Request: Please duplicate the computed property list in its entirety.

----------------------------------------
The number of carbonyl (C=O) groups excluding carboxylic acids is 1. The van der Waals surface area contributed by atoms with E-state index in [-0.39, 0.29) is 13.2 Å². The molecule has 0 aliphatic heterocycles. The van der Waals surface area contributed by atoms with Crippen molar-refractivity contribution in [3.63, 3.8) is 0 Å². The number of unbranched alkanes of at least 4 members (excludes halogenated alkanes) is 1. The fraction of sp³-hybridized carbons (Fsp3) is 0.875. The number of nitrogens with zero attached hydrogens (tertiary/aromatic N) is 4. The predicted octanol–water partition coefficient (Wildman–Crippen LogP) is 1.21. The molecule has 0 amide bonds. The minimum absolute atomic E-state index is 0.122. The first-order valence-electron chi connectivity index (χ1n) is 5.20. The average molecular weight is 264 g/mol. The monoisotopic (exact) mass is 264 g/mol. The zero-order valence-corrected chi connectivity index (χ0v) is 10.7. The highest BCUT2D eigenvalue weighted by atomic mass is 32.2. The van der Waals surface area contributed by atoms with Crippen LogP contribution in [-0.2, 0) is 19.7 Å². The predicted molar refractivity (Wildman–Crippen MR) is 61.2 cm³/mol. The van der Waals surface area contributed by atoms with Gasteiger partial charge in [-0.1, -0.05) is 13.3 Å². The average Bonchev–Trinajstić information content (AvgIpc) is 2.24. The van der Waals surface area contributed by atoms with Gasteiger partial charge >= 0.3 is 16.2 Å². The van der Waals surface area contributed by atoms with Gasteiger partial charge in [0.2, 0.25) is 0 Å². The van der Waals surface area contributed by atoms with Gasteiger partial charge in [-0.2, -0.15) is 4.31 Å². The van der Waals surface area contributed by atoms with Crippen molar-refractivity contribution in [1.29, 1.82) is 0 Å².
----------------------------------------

The number of carbonyl (C=O) groups excluding carboxylic acids is 1. The van der Waals surface area contributed by atoms with E-state index in [-0.39, 0.29) is 13.2 Å². The molecule has 0 aliphatic heterocycles. The van der Waals surface area contributed by atoms with Crippen molar-refractivity contribution in [3.63, 3.8) is 0 Å². The number of unbranched alkanes of at least 4 members (excludes halogenated alkanes) is 1. The fraction of sp³-hybridized carbons (Fsp3) is 0.875. The number of nitrogens with zero attached hydrogens (tertiary/aromatic N) is 4. The predicted octanol–water partition coefficient (Wildman–Crippen LogP) is 1.21. The molecule has 0 amide bonds. The minimum absolute atomic E-state index is 0.122. The first-order valence-electron chi connectivity index (χ1n) is 5.20. The average molecular weight is 264 g/mol. The monoisotopic (exact) mass is 264 g/mol. The zero-order valence-corrected chi connectivity index (χ0v) is 10.7. The highest BCUT2D eigenvalue weighted by atomic mass is 32.2. The van der Waals surface area contributed by atoms with Crippen LogP contribution in [-0.2, 0) is 19.7 Å². The predicted molar refractivity (Wildman–Crippen MR) is 61.2 cm³/mol. The van der Waals surface area contributed by atoms with Gasteiger partial charge in [-0.1, -0.05) is 13.3 Å². The average Bonchev–Trinajstić information content (AvgIpc) is 2.24. The van der Waals surface area contributed by atoms with Gasteiger partial charge >= 0.3 is 16.2 Å². The van der Waals surface area contributed by atoms with Gasteiger partial charge in [0.2, 0.25) is 0 Å². The van der Waals surface area contributed by atoms with Gasteiger partial charge in [-0.2, -0.15) is 4.31 Å². The van der Waals surface area contributed by atoms with Crippen molar-refractivity contribution in [1.29, 1.82) is 0 Å².